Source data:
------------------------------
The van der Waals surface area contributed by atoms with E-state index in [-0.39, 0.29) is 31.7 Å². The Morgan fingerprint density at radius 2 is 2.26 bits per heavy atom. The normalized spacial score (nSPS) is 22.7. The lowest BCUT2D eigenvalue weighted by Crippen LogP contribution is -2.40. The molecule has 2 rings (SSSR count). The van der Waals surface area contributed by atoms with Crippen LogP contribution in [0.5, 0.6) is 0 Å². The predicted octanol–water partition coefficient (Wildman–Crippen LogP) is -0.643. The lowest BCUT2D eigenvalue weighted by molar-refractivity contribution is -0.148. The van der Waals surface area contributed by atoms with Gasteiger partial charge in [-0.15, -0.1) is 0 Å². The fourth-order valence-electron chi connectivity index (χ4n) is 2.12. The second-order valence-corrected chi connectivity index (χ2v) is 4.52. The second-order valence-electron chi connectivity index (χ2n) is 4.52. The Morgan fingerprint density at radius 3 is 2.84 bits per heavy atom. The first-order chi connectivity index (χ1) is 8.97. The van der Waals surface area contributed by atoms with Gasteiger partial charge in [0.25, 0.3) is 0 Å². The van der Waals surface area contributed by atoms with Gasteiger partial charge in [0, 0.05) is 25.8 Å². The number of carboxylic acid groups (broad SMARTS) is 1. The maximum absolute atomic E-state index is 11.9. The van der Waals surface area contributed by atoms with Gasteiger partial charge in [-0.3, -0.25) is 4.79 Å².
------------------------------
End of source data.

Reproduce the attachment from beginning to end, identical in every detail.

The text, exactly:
The van der Waals surface area contributed by atoms with E-state index in [-0.39, 0.29) is 31.7 Å². The Morgan fingerprint density at radius 2 is 2.26 bits per heavy atom. The normalized spacial score (nSPS) is 22.7. The lowest BCUT2D eigenvalue weighted by Crippen LogP contribution is -2.40. The molecule has 2 rings (SSSR count). The van der Waals surface area contributed by atoms with Crippen LogP contribution in [0.5, 0.6) is 0 Å². The predicted octanol–water partition coefficient (Wildman–Crippen LogP) is -0.643. The lowest BCUT2D eigenvalue weighted by molar-refractivity contribution is -0.148. The van der Waals surface area contributed by atoms with Gasteiger partial charge in [-0.15, -0.1) is 0 Å². The fourth-order valence-electron chi connectivity index (χ4n) is 2.12. The second-order valence-corrected chi connectivity index (χ2v) is 4.52. The second-order valence-electron chi connectivity index (χ2n) is 4.52. The Morgan fingerprint density at radius 3 is 2.84 bits per heavy atom. The first-order chi connectivity index (χ1) is 8.97. The van der Waals surface area contributed by atoms with Gasteiger partial charge in [0.25, 0.3) is 0 Å². The van der Waals surface area contributed by atoms with Gasteiger partial charge in [0, 0.05) is 25.8 Å². The number of carboxylic acid groups (broad SMARTS) is 1. The maximum absolute atomic E-state index is 11.9. The van der Waals surface area contributed by atoms with Gasteiger partial charge in [-0.3, -0.25) is 4.79 Å².